Republicans in the US Congress are facing a backlash from businesses over last week’s spectacular events in Washington, the BBC reports.
Many US companies have said they will cut off campaign contributions to those who voted to challenge president-elect Joe Biden’s victory.
International accounting giant Deloitte has joined a growing list including hotel giant Marriott, world finance house Citibank and major technology firms like Google.
Other donors are reportedly rethinking their strategies after Trump supporters forced their way into the Capitol and violently defiled what many Americans view as the hallowed halls of democracy.
Corporate donors often spread their money widely around Washington, donating to both parties in attempts to influence lawmakers into favouring them.
However, many now appear to be reconsidering their donations after the public backlash over the attacks.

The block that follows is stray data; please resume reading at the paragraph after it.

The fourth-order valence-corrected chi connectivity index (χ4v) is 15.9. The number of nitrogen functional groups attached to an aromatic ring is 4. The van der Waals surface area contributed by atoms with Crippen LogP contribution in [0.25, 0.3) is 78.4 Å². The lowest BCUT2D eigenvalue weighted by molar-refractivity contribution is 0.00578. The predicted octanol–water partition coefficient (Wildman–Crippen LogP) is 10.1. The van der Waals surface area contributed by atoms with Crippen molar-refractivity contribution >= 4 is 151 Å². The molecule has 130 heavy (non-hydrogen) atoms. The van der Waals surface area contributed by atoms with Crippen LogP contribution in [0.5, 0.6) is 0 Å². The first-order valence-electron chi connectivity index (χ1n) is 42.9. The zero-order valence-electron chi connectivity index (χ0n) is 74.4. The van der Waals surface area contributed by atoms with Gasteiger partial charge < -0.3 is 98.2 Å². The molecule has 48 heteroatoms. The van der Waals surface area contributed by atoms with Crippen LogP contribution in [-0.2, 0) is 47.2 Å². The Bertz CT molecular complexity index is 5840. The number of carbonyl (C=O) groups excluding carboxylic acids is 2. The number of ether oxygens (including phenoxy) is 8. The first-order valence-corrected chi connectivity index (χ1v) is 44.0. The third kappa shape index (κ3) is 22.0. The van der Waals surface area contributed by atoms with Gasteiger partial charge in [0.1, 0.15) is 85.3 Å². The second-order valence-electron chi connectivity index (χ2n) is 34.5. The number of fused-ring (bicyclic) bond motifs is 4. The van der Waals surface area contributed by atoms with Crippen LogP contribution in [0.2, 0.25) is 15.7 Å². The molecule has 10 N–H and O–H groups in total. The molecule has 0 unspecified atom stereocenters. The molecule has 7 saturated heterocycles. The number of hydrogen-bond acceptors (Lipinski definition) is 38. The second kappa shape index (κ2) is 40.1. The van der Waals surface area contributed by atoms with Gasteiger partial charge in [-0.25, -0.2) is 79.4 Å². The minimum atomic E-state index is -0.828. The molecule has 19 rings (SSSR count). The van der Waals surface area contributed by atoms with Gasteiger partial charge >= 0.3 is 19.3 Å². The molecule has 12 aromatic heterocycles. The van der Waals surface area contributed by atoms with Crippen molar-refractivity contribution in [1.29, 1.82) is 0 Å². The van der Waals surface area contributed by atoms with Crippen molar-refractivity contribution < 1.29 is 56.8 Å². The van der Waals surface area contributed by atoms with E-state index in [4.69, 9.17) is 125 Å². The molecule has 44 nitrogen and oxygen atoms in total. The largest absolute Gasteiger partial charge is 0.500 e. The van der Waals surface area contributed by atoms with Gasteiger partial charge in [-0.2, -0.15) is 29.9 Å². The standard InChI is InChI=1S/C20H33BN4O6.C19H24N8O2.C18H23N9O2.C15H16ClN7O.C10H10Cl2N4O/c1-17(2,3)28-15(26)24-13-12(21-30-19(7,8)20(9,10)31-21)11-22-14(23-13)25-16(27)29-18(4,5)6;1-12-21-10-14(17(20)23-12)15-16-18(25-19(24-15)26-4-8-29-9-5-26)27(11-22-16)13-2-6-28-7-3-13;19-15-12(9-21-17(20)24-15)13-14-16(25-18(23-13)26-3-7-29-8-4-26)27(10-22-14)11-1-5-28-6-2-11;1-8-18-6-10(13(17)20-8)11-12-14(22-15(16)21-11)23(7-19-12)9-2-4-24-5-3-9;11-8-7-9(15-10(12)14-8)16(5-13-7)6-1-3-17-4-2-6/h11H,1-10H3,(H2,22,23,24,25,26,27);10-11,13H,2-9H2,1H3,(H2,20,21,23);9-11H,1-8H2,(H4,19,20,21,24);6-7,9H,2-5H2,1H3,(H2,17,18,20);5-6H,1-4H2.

Telecoms giant AT&T and credit card companies American Express and Mastercard have said they will withhold donations.
Property rental company Airbnb said, “We will continue to uphold our community policies by banning violent hate group members when we learn of such memberships.”
Greetings card manufacturer Hallmark, which is a major employer in Kansas, has even demanded refunds from the state’s two Republican senators who objected to the election results.
Tech giants Amazon, Facebook, Google, Microsoft and Verizon joined banks JPMorgan Chase and Goldman Sachs in temporarily suspending all political donations, as did Hilton Hotels and manufacturing conglomerate 3M.
Fundraising activity is currently in a post-election lull in Washington, giving businesses and trade groups time to figure out their approach.
On Monday, Twitter saw its shares drop by around 6% wiping US$2 billion off the company’s value on the first day of trading after it banned President Donald Trump from its messaging platform.